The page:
Grim Quietude: A Short Story – Part 1 (Maybe the only part … we’ll see)

A volt of inspiration desperate to escape my mind from the confines of a dream where it should have stayed, the smoky, still, quiet real–how did I end up here? I’ve been walking for hours, or has it been days?

That face, that marred grotesque mouth pinched into a grimacing smile. I can’t shake it. It’s following me still, I know it is.

Tucker, Anna, I wanted to head up into the woods to get a few shots of the dew-kissed, steamy morning. We had been stuck in the planning stages of our midterm photography project for too long thanks to that nasty old friend, procrastination. I had an idea for a mixed media format combining my knack for photography, Tucker’s artistic sensibilities, and Anna’s way with words.

It was this idea that led to my current hell.

They shot this idea down, but after silence from the peanut gallery on what they thought we should do instead, the group settled for mine. I was glad. This idea, this sudden inspiration came to me while I slept. I was in a forest where the trees were brushstrokes from some unknown cosmic painter, the bark forming poems and stories…and warnings. It was scary and exciting and beautiful, and we were going to turn it into an A midterm grade.

I’ve always been drawn to the forest. Something about its deep shades of olive and emerald and sage graceful isolation lend itself to my introverted nature. As we walked up the rough, rocky dirt path from the parking lot into the trees, I felt an excitement and calm wash over me at the same time–a high.

Tucker led the pack, a real man’s man or so he liked to think. Anna and I trailed behind, my camera around my neck, a notepad and pencil in Anna’s hand, talking about the parameters of the project and how we were going to piece it together.

None of us had been on this trail before and as such, the scenery was new to all. We would turn a corner and see a grouping of flowers, a tree stump, or some other subject that incited the snap of my camera, and the sounds of Anna scribbling words into her notebook. Tucker was here only for the sensory experience that he said he planned to draw from when painting his portion of the project later.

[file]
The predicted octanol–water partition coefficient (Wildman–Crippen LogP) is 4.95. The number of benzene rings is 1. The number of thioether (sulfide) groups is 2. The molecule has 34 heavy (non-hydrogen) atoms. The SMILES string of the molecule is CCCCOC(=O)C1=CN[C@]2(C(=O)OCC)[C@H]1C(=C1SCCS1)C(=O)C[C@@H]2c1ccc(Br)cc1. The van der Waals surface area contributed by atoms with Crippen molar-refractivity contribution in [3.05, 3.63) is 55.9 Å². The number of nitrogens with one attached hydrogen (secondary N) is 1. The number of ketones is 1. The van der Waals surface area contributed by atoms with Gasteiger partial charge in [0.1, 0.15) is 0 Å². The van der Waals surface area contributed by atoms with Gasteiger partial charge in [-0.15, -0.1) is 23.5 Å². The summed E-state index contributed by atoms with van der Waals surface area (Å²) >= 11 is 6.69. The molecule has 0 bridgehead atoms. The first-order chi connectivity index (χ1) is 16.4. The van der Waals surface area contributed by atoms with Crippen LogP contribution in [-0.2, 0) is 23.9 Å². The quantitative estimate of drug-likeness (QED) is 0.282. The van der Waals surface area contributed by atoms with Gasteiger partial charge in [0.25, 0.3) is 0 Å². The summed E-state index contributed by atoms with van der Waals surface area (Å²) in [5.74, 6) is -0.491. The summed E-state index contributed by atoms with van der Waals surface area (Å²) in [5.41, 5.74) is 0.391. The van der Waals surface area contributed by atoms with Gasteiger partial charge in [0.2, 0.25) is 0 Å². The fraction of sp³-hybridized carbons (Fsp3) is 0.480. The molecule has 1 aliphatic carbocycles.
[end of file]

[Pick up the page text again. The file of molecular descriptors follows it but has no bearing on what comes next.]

An hour into our hike we came across a tree fallen over a stream, appearing to be a makeshift bridge. It was a detour from the trail, but a glimpse through the line of trees on the other side promised a meadow or field of some sort behind it.

We ever so steadily crossed the wide creek and trekked through the tree line. When we entered the meadow hollow, the calm and excitement left me and replaced itself with an inexplicable sinking dread.

It was quiet. It was more than an absence of sound, but a deafening void. No wind, no chirping, no buzzing, no rustling, not even the stream which couldn’t have been more than 30 feet behind us made itself known.

Everything in my brain screamed to step back into the trees, dash over the bridge and not to stop running until I made it to the car. But, my body was pulled forward. It felt like an all too real case of sleep paralysis, where your mind is in distress, but your body won’t react. In the trees ahead, my tear-blurred vision made out a silhouette. I couldn’t tell what it was, but it was pernicious. It was a hunter.

I looked over to my right where Tuck and Anna were. They were facing forward, moving in unison with my own two disobedient feet. By this time we had made it to the middle of the hollow. We looked at each other, equal parts confused and horrified when the trees began to close in on us. The space of the hollow got smaller and smaller as we looked around, terrified. Twenty feet, ten feet, five feet.

In an instant, we were in a dark forest. There was no trail, no stream, no meadow, but the sounds of the woods were back. This time though, they were menacing–growls, hisses, moans, creeks. It was dark. The sun was out, but the thick canopy of half-dead trees blocked it almost entirely.

We didn’t discuss what happened, or exchange experiences, we had a silent, mutual understanding of the events. Anna pointed, her finger trembling, at a lamp or porch light ahead through the woods. I whispered, not knowing why, but feeling it necessary to our survival, “Should we go to it?”

Anna began to whimper as quietly as she could help it, “We’re going to die. It’s here.”

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